In the last Parts Comparison of 2008 we look back over the year’s surveys by comparing the dealer prices from different manufacturers within several market sectors.
Traditionally ‘British’ marques such as Ford have always been perceived as having the cheapest parts ranges, but is this still the case? Has the introduction dealer parts clubs had an impact? Have the Asian marques caught up with their pricing policies?
To find out, we compare the prices of both European and Far East marques. We look at Audi, Citroën, Fiat, Ford, Hyundai, Mazda and Toyota at three different levels – small hatchback, medium petrol saloon hatch and medium-large diesel.
Our comparisons throw up a few surprises which would have been unthinkable only a few years ago.
Ford takes the honours here with the only basket that comes in under £100 but it’s getting close, particularly when you realise that the Ford engine is chain driven.
The biggest changes come from Audi and Toyota both of whom have previously been at the higher end of the pricing scale. Although Hyundai is a ‘budget’ brand in terms of vehicle pricing the same does not apply to its parts offer which, like Mazda, is almost twice as expensive as the competition.
Medium petrol saloon hatch
Again it’s Ford that leads the field with a very keen set of prices on its market-leading Focus model. After that there is little to choose between the competition with the exception of the Volvo prices which are 25% higher than ‘same-sector’ rivals Audi and Saab.However, the overall trend for parts prices within this key sector is definitely downwards as a glance at surveys we carried out a few years ago show prices almost 30% higher on average for many of these models.
‘Oil-burners’ parts prices are, in many cases, similar to the petrol models, which is a turnaround. VW/Audi’s TPS programme has certainly caused a stir in the market and to see the A4 lead the field is remarkable.
The Volvo probably sits uncomfortably here and needs to be compared with marques such as BMW and Jaguar. The Mazda prices are, as we said at the time, simply horrendous with the glow plugs showing that not every manufacturer has seen the light on this item.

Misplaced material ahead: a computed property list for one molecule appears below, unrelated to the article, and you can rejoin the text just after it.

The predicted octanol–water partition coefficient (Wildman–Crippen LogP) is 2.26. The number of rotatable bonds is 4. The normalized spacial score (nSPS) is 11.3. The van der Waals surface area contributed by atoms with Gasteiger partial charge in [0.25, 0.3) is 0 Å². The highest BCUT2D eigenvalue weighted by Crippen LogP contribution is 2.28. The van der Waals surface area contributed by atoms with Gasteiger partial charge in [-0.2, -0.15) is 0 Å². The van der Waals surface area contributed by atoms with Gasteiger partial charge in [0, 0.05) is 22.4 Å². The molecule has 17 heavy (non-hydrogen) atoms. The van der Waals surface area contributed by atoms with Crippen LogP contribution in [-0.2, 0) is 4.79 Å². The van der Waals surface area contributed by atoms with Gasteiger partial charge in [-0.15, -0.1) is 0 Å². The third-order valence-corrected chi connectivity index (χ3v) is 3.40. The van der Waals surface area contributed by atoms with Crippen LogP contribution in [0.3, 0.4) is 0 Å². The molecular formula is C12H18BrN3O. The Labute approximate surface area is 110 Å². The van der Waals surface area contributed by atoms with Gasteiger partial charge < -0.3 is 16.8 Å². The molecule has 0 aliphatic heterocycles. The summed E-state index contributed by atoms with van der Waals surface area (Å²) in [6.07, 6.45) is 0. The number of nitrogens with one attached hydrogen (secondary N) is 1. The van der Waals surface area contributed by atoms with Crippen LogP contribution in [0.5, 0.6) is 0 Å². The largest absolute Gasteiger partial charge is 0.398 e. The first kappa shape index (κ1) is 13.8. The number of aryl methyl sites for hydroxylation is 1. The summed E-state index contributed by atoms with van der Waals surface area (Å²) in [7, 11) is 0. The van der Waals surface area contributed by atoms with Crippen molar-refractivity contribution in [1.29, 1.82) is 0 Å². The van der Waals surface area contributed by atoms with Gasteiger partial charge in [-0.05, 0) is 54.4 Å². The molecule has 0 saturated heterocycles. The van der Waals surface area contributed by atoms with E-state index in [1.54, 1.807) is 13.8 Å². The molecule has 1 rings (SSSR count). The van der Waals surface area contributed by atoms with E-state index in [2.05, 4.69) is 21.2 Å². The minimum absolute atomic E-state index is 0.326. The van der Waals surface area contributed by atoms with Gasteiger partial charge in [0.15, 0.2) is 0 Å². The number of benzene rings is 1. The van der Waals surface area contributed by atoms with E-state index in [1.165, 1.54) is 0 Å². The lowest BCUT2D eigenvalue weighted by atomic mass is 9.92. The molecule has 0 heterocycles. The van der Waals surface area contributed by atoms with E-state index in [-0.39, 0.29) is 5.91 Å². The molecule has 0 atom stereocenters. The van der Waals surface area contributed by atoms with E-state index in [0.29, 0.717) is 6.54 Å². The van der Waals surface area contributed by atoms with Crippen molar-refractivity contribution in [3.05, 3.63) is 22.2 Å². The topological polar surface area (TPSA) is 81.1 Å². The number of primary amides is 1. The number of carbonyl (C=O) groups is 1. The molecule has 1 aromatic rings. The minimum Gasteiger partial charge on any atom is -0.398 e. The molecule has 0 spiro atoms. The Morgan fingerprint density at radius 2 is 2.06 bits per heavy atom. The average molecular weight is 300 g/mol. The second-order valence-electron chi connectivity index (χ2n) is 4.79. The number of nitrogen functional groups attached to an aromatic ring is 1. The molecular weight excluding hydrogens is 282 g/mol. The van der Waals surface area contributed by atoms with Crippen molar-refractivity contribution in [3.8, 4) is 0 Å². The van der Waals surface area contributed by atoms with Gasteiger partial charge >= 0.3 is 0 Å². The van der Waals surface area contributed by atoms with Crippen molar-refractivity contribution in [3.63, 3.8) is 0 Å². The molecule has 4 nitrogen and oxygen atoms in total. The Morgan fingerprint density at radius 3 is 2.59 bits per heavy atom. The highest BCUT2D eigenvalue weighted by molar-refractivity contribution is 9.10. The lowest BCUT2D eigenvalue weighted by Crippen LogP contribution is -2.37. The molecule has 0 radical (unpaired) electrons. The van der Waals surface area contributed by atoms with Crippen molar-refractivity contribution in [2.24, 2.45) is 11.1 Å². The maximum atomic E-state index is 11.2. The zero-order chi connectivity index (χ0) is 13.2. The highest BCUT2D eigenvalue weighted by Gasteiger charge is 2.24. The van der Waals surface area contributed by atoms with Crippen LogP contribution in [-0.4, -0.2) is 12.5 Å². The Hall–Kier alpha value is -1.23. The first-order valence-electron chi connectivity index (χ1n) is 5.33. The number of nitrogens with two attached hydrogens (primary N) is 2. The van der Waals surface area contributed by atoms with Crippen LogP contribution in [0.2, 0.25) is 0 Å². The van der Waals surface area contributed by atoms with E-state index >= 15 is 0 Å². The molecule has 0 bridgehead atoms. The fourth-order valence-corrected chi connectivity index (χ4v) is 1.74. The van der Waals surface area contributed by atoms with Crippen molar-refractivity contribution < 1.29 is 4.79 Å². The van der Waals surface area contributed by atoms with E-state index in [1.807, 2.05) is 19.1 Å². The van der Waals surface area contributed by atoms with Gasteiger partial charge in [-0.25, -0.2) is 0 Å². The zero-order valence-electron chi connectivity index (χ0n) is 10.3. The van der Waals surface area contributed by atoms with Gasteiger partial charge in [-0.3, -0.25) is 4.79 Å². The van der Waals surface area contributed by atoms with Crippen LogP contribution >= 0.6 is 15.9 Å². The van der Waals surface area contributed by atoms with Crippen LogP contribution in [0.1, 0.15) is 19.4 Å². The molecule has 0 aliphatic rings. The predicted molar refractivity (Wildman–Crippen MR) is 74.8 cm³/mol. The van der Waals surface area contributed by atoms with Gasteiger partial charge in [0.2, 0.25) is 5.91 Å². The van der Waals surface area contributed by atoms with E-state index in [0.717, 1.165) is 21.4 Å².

This is the first time we have ever compared VM prices directly and although it is not a precise science given the differences between the various models it does give a feel for the trade prices charged by franchised dealerships to independent repairers.
Ford, as ever, puts in a creditable performance in all three sectors and confirms that the ongoing costs for Ford owners remain reasonable. However, the surprise packages of the last year have been Audi and Toyota, both of whom would previously have been regarded as being at the top end of the replacement parts market.
Volkswagen Group’s TPS scheme and the Toyota First! club have put both manufacturers in direct competition with the aftermarket and compete very well with Ford’s Parts Plus and Vauxhall’s Trade Club programmes.
Citroën (along with Peugeot) has always scored well and remains highly competitive as does Fiat.
Saab prices seem to mirror those of Ford and Audi rather than its home competitor Volvo.
The only manufacturers who still seem to cling to high dealer pricing are Hyundai and Mazda, both of whom are a throwback to the ‘anywhere but the dealer’ culture, in pricing at least.
Overall, though, the picture is clear; no longer can the aftermarket compete against the dealerships on price alone with VM parts often matching and sometimes beating traditional motor factor offers.